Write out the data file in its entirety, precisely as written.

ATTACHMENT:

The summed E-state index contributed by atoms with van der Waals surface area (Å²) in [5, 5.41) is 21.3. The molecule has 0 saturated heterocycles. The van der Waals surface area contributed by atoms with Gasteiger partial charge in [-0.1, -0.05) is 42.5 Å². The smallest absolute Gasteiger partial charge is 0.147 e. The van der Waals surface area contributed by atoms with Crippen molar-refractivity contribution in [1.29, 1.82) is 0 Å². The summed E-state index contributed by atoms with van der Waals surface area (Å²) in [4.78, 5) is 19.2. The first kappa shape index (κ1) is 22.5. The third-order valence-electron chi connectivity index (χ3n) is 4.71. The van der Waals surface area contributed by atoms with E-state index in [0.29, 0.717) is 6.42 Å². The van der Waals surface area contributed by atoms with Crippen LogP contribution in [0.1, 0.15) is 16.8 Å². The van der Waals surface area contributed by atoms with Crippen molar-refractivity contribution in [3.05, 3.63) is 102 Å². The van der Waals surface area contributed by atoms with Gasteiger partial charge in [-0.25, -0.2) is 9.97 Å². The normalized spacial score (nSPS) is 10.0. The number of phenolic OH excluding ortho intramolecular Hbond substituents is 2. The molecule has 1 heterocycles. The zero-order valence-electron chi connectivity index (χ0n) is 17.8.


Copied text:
The summed E-state index contributed by atoms with van der Waals surface area (Å²) in [5, 5.41) is 21.3. The molecule has 0 saturated heterocycles. The van der Waals surface area contributed by atoms with Gasteiger partial charge in [-0.1, -0.05) is 42.5 Å². The smallest absolute Gasteiger partial charge is 0.147 e. The van der Waals surface area contributed by atoms with Crippen molar-refractivity contribution in [1.29, 1.82) is 0 Å². The summed E-state index contributed by atoms with van der Waals surface area (Å²) in [4.78, 5) is 19.2. The first kappa shape index (κ1) is 22.5. The third-order valence-electron chi connectivity index (χ3n) is 4.71. The van der Waals surface area contributed by atoms with E-state index in [0.29, 0.717) is 6.42 Å². The van der Waals surface area contributed by atoms with Crippen LogP contribution in [0.1, 0.15) is 16.8 Å². The van der Waals surface area contributed by atoms with Crippen molar-refractivity contribution in [3.05, 3.63) is 102 Å². The van der Waals surface area contributed by atoms with Gasteiger partial charge in [-0.25, -0.2) is 9.97 Å². The normalized spacial score (nSPS) is 10.0. The number of phenolic OH excluding ortho intramolecular Hbond substituents is 2. The molecule has 1 heterocycles. The zero-order valence-electron chi connectivity index (χ0n) is 17.8.